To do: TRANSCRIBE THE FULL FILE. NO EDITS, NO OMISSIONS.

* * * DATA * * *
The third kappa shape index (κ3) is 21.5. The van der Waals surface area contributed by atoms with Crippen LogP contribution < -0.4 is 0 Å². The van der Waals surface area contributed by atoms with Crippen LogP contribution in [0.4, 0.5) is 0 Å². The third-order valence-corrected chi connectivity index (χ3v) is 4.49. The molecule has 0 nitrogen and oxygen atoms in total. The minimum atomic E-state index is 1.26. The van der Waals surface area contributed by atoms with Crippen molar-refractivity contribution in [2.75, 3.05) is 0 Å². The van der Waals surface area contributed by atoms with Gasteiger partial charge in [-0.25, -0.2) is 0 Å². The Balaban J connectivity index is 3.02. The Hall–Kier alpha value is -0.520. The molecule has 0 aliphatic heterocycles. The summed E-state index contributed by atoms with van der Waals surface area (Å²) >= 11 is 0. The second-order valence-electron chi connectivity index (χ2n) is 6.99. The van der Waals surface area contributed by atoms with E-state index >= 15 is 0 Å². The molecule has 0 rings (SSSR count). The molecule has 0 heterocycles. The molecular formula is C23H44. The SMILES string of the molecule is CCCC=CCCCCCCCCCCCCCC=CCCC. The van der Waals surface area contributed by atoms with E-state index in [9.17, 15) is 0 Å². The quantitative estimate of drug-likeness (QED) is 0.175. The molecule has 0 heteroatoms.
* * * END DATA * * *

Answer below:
The third kappa shape index (κ3) is 21.5. The van der Waals surface area contributed by atoms with Crippen LogP contribution < -0.4 is 0 Å². The van der Waals surface area contributed by atoms with Crippen LogP contribution in [0.4, 0.5) is 0 Å². The third-order valence-corrected chi connectivity index (χ3v) is 4.49. The molecule has 0 nitrogen and oxygen atoms in total. The minimum atomic E-state index is 1.26. The van der Waals surface area contributed by atoms with Crippen molar-refractivity contribution in [2.75, 3.05) is 0 Å². The van der Waals surface area contributed by atoms with Gasteiger partial charge in [-0.25, -0.2) is 0 Å². The Balaban J connectivity index is 3.02. The Hall–Kier alpha value is -0.520. The molecule has 0 aliphatic heterocycles. The summed E-state index contributed by atoms with van der Waals surface area (Å²) >= 11 is 0. The second-order valence-electron chi connectivity index (χ2n) is 6.99. The van der Waals surface area contributed by atoms with E-state index >= 15 is 0 Å². The molecule has 0 rings (SSSR count). The molecule has 0 heterocycles. The molecular formula is C23H44. The SMILES string of the molecule is CCCC=CCCCCCCCCCCCCCC=CCCC. The van der Waals surface area contributed by atoms with E-state index in [9.17, 15) is 0 Å². The quantitative estimate of drug-likeness (QED) is 0.175. The molecule has 0 heteroatoms.